Date of Paper/Work
Doctor of Psychology (Psy.D.)
Type of Paper/Work
Len Jennings; Consuelo Cavalieri
To better address the needs of the underserved, it is necessary to understand what people perceive and experience to be barriers to mental health care access. This paper uses autoethnography to explore the following research questions: (1) what themes emerge when exploring barriers to access to mental health care, (2) what can be done to improve access to mental health care among the working poor, and (3) what do these themes tell us about the greater cultural context within which access barriers exist? Emergent themes of barriers to access to mental health care from my working-class background included (1) preventive care wastes resources, (2) mental illness is a character flaw, (3) shaming and judgment are the birthplaces of stigma, and (4) elitist knowledge is not to be trusted. Themes that emerged from a class analysis of the working poor were (1) my needs do not matter, and (2) I have less worth than those above me. It is determined that greater access will require moving away from individual-level descriptors, and more attention to structural barriers.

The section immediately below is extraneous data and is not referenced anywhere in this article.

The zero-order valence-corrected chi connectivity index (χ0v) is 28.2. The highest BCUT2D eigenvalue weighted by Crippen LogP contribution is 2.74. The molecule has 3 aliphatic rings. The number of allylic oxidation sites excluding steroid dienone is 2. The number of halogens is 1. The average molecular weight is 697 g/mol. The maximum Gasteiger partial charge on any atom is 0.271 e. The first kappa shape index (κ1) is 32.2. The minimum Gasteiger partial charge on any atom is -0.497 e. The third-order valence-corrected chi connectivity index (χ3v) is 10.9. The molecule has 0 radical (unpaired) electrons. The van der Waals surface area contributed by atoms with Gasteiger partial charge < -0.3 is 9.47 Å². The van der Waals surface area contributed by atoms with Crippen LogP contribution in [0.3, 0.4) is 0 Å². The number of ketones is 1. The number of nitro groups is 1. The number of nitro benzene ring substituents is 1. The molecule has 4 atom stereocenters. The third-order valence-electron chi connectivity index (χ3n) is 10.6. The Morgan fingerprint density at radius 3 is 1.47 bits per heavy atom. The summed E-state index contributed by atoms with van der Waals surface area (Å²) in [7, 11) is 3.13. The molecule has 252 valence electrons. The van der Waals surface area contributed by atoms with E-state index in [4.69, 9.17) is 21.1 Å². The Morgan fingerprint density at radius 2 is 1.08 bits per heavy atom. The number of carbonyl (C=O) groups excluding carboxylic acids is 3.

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Sales, Joy, "My Class Matters: Autoethnographic Inquiry into Class and Barriers to Mental Health Care" (2017). Professional Psychology Dissertations 2015-. 36.